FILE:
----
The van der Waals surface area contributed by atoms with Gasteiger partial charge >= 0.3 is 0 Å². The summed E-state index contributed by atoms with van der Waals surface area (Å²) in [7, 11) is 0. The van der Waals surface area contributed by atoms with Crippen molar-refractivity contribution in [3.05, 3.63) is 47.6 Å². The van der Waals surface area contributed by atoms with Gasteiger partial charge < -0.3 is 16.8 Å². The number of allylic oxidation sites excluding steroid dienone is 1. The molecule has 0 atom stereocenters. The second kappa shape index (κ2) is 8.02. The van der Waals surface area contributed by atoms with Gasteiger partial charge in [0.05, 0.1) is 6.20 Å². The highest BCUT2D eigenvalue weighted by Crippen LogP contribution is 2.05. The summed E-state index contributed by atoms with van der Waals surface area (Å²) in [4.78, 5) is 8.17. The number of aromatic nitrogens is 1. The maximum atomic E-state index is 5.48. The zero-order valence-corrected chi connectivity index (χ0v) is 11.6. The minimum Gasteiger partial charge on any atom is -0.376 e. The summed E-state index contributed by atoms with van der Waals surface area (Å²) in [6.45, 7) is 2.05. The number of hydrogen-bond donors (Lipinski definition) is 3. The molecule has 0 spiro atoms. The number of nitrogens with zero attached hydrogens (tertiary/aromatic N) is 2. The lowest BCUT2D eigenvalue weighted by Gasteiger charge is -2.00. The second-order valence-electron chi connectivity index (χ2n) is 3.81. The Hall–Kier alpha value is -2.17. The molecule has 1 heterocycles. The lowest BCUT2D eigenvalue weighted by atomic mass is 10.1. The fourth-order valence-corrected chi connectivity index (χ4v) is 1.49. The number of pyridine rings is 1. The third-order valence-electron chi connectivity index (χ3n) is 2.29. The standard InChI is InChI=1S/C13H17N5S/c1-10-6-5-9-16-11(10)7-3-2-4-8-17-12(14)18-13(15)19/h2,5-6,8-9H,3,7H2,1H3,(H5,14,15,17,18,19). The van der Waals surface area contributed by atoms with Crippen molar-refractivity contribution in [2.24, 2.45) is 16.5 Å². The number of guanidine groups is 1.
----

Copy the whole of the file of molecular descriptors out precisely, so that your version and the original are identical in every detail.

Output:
The van der Waals surface area contributed by atoms with Gasteiger partial charge >= 0.3 is 0 Å². The summed E-state index contributed by atoms with van der Waals surface area (Å²) in [7, 11) is 0. The van der Waals surface area contributed by atoms with Crippen molar-refractivity contribution in [3.05, 3.63) is 47.6 Å². The van der Waals surface area contributed by atoms with Gasteiger partial charge < -0.3 is 16.8 Å². The number of allylic oxidation sites excluding steroid dienone is 1. The molecule has 0 atom stereocenters. The second kappa shape index (κ2) is 8.02. The van der Waals surface area contributed by atoms with Gasteiger partial charge in [0.05, 0.1) is 6.20 Å². The highest BCUT2D eigenvalue weighted by Crippen LogP contribution is 2.05. The summed E-state index contributed by atoms with van der Waals surface area (Å²) in [4.78, 5) is 8.17. The number of aromatic nitrogens is 1. The maximum atomic E-state index is 5.48. The zero-order valence-corrected chi connectivity index (χ0v) is 11.6. The minimum Gasteiger partial charge on any atom is -0.376 e. The summed E-state index contributed by atoms with van der Waals surface area (Å²) in [6.45, 7) is 2.05. The number of hydrogen-bond donors (Lipinski definition) is 3. The molecule has 0 spiro atoms. The number of nitrogens with zero attached hydrogens (tertiary/aromatic N) is 2. The lowest BCUT2D eigenvalue weighted by Gasteiger charge is -2.00. The second-order valence-electron chi connectivity index (χ2n) is 3.81. The Hall–Kier alpha value is -2.17. The molecule has 1 heterocycles. The lowest BCUT2D eigenvalue weighted by atomic mass is 10.1. The fourth-order valence-corrected chi connectivity index (χ4v) is 1.49. The number of pyridine rings is 1. The third-order valence-electron chi connectivity index (χ3n) is 2.29. The standard InChI is InChI=1S/C13H17N5S/c1-10-6-5-9-16-11(10)7-3-2-4-8-17-12(14)18-13(15)19/h2,5-6,8-9H,3,7H2,1H3,(H5,14,15,17,18,19). The van der Waals surface area contributed by atoms with Crippen molar-refractivity contribution in [2.24, 2.45) is 16.5 Å². The number of guanidine groups is 1.